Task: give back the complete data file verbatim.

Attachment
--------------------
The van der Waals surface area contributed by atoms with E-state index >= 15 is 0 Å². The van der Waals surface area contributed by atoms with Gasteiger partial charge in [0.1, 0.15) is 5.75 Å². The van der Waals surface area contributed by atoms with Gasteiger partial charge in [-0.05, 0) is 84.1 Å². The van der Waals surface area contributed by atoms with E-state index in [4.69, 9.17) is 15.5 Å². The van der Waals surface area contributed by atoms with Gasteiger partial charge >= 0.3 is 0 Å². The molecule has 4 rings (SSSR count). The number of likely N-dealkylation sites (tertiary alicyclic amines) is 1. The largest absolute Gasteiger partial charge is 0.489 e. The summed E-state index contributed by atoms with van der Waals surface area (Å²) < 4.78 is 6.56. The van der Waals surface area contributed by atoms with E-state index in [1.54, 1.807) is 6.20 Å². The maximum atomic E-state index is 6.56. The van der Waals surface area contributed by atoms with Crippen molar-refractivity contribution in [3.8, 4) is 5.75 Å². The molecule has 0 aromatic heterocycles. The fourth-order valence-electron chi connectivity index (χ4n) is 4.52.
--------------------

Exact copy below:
The van der Waals surface area contributed by atoms with E-state index >= 15 is 0 Å². The van der Waals surface area contributed by atoms with Gasteiger partial charge in [0.1, 0.15) is 5.75 Å². The van der Waals surface area contributed by atoms with Gasteiger partial charge in [-0.05, 0) is 84.1 Å². The van der Waals surface area contributed by atoms with E-state index in [4.69, 9.17) is 15.5 Å². The van der Waals surface area contributed by atoms with Gasteiger partial charge >= 0.3 is 0 Å². The molecule has 4 rings (SSSR count). The number of likely N-dealkylation sites (tertiary alicyclic amines) is 1. The largest absolute Gasteiger partial charge is 0.489 e. The summed E-state index contributed by atoms with van der Waals surface area (Å²) < 4.78 is 6.56. The van der Waals surface area contributed by atoms with E-state index in [1.54, 1.807) is 6.20 Å². The maximum atomic E-state index is 6.56. The van der Waals surface area contributed by atoms with Crippen molar-refractivity contribution in [3.8, 4) is 5.75 Å². The molecule has 0 aromatic heterocycles. The fourth-order valence-electron chi connectivity index (χ4n) is 4.52.